Leadership means becoming an outstanding communicator, an inspiring motivator and a thought-provoking coach. It means tapping into the potential in others, exploding it beyond theirs (and your) expectations. It means being the guardian of a culture that says my people work for me because they want to (rather than ‘have to’). Leaders who have ‘Executive Presence’ make this look easy, but trust me, it’s not. We live in a fast-paced, constantly-evolving, attention-deficit economy and no-one has got that kind of time. Being crisp, compelling, concise, relevant, persuasive, inspiring, supportive and challenging – all at once – is not easy. Add to the mix that we might need to influence across a time zone, a matrix, a culture, a country and via the use of technology all adds up to mean that it simply couldn’t be more challenging.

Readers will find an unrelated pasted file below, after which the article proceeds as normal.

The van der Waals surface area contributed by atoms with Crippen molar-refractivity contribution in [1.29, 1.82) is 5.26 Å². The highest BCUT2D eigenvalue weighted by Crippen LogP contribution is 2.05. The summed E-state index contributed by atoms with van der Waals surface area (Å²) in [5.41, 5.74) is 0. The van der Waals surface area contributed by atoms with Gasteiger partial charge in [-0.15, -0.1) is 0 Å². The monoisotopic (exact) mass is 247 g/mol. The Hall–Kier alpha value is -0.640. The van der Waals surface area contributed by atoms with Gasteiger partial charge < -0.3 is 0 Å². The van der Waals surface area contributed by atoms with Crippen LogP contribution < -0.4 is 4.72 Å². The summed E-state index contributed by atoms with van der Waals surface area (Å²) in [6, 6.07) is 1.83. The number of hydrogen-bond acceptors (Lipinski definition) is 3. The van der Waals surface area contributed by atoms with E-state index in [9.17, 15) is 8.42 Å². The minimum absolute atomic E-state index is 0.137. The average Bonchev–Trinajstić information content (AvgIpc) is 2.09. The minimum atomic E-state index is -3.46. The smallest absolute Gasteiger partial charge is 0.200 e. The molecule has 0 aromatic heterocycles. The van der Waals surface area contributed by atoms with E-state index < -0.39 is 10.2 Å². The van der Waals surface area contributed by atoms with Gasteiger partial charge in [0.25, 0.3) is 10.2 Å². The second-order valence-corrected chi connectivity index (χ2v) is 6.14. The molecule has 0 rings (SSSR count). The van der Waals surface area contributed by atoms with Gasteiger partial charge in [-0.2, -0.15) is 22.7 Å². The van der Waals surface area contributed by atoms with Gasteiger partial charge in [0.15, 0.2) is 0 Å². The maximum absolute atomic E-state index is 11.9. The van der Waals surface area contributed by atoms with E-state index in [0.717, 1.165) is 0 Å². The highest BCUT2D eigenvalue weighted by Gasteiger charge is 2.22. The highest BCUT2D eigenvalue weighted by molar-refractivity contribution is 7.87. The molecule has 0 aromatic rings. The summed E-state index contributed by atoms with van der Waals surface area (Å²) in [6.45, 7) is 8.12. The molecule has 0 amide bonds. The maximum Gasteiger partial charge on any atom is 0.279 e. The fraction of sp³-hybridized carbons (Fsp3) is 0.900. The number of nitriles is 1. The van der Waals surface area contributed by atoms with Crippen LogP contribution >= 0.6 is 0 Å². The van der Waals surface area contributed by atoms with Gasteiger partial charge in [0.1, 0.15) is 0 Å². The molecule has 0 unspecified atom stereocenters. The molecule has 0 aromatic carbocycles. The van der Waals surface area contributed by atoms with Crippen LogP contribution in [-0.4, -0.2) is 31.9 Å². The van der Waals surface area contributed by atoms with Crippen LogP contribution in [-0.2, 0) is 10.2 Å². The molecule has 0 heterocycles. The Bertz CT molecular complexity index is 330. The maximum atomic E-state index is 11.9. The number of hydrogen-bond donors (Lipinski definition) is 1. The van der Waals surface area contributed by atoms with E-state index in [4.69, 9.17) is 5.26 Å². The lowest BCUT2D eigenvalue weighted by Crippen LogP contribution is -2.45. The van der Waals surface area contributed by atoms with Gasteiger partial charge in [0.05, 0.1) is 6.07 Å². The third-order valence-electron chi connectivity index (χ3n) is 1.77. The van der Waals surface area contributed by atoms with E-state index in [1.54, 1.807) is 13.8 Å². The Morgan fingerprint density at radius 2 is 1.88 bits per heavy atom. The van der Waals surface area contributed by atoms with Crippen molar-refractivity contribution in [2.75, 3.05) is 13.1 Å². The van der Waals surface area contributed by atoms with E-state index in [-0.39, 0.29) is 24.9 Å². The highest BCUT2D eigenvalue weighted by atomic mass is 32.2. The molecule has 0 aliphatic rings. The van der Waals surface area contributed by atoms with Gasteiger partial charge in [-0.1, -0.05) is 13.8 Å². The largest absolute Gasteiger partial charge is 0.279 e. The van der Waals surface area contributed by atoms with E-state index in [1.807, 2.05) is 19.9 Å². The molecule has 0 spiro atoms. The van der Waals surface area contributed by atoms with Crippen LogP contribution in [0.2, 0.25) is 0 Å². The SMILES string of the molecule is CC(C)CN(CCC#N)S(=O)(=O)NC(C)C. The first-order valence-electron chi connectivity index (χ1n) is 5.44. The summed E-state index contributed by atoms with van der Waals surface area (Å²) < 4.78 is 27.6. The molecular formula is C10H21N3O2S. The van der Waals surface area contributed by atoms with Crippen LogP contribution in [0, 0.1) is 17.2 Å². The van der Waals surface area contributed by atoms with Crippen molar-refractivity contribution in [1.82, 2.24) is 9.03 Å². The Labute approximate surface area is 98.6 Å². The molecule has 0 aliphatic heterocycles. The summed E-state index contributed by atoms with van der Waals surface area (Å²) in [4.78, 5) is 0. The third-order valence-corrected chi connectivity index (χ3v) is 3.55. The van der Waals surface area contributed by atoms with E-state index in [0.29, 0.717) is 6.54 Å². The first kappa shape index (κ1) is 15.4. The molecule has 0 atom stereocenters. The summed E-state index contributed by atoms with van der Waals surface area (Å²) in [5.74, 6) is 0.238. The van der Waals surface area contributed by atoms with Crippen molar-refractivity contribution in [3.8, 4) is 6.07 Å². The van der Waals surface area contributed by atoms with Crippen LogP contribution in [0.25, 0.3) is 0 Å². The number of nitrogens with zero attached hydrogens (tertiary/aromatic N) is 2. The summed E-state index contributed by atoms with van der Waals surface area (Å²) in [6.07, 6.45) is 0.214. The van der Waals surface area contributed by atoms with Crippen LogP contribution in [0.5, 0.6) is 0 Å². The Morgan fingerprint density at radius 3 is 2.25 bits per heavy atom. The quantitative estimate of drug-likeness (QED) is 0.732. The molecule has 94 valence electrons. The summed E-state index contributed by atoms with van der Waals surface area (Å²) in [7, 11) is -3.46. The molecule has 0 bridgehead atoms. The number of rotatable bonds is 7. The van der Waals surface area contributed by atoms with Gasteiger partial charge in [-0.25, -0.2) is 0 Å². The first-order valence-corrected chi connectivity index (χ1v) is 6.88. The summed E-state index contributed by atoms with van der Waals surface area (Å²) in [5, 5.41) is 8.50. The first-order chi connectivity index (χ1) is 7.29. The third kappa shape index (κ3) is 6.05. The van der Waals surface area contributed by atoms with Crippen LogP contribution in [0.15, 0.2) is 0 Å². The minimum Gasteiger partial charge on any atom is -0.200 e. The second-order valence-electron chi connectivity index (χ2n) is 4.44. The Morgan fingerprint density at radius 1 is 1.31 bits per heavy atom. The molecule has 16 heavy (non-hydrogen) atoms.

So, where to start? This month I’ve been working with clients on the 3 ’S’s as a leader. What do they stand for? Soundbites, short stories and sermons. This is about crafting and rehearsing messages that say just the right thing, in just the right way, to just the right audience at just the right time. They address the: Why? Why not? Who/when/ how/what? questions. The soundbite is the short, repeatable message that you want to become part of the currency of everyday language. It gets repeated soon after you’ve started saying it. The short story is the message to handle challenge, advocate your position, overcome resistance, enthuse and ignite others. The sermon is (as the name suggests) a longer narrative when we are outlining our vision, leading change and setting a new direction for our people.

Do you have your 3 ’S’s lined up? Do they work? Are you achieving what you need from them? Helping my clients to articulate, then structure, then rehearse and then nail these key messages so that they connect with the heart, not just the head is where I work to help leaders enhance their ‘Executive Presence’.

Monday, 26 June 2017

Top 10 Strategies for Talking Tough